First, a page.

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Yankees lose six players to the Rule-5 draft, acquire one

The Yankees’ minor league systems is deep even beyond the flashy prospects, and as a result, they had six players they chose not to protect on the 40-man roster selected by other clubs in the Rule-5 draft. Only one of the six Yankees, RHP Nick Green, was selected in the Major League phase, while five players were selected in the Triple-A phase. The Yankees chose one player of their own in the Triple-A phase in RHP Adonis De la Cruz. A friendly reminder for those who are not familiar with the Rule-5 draft, the teams who select these players must keep them on their active roster of either the Major League or Triple-A team, depending on the phase of selection, or be offered back to their former club. Here is a breakdown of Cruz and who the Yankees lost:

MLB Trade Rumors: Yankees “checked in” on Jason Kipnis

Ken Rosenthal reported earlier yesterday that the Yankees had been in contact with the Cleveland Indians earlier in the offseason about two time All-Star second baseman, Jason Kipnis. However, the talks have “cooled.”
Photo Credit: Jason Miller | Getty Images
Kipnis, 30, had his worst season, since he broke into the league in 2017, due to struggles at the plate and injuries. Kipnis slashed a meager .232/.291/.414 and eventually lost his position to the surging Jose Ramirez. He saw time in centerfield in 2017, but the intentions remain for him to be their everyday second baseman.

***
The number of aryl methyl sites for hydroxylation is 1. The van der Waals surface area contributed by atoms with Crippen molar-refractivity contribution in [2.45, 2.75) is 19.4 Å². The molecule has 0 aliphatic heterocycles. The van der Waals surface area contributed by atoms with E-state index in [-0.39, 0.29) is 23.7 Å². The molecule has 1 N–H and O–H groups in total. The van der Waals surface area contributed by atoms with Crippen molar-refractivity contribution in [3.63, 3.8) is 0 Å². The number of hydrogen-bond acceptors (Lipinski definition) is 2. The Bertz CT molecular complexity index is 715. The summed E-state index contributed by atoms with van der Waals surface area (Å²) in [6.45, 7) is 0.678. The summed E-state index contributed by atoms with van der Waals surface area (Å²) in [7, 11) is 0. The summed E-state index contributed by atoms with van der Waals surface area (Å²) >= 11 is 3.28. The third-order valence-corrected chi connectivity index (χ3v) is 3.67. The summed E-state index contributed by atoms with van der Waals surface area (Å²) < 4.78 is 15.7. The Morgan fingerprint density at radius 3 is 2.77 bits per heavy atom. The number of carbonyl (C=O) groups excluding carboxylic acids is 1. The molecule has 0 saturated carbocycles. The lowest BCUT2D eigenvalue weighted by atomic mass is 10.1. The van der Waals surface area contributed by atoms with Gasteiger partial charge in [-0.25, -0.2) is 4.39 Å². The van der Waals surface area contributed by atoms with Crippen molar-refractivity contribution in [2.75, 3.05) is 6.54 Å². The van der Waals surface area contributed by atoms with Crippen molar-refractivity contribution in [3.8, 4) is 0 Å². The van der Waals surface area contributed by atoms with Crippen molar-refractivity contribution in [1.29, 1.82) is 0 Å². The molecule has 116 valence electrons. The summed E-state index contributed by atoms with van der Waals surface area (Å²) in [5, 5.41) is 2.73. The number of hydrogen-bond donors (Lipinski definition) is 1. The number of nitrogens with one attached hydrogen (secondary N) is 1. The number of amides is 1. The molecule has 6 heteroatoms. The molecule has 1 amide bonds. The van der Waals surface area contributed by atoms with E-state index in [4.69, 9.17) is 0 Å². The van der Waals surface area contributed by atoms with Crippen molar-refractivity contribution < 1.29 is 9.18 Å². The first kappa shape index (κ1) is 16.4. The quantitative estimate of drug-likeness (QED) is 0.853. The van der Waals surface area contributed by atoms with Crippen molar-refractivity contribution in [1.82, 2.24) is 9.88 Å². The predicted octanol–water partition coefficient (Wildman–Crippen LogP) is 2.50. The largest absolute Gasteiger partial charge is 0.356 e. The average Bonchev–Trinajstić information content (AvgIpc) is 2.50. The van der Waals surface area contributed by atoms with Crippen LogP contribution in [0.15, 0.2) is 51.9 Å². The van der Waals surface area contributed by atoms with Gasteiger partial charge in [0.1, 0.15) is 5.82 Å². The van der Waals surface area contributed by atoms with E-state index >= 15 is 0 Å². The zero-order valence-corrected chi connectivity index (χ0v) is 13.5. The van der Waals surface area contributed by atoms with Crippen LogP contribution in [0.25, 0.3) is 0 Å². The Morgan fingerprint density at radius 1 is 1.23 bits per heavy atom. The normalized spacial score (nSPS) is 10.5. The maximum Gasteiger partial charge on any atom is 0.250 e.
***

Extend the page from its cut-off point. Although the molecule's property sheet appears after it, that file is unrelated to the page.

His value is likely at an all-time low, so it makes sense that Cashman checked in on Kipnis. He presumably would have taken over at second base if he proved that he could stay healthy.

What likely held back negotiations?

Cleveland might have requested too much from the Yankees and Cashman could have just moved on, but the most probable drawback was the money.

Kipnis is still owed 13.67 million dollars in 2018, another 14.67 million in 2019, and has a 16.5 million team option with a 2.5-million-dollar buyout for 2020. This investment is pretty high for a guy who appears on the decline and has had trouble staying healthy. If the Yankees pursue a veteran infielder, it will have to be someone relatively cheap, due to the luxury tax concerns, and someone who is willing to take a short-term deal.

Article by: Ryan Thoms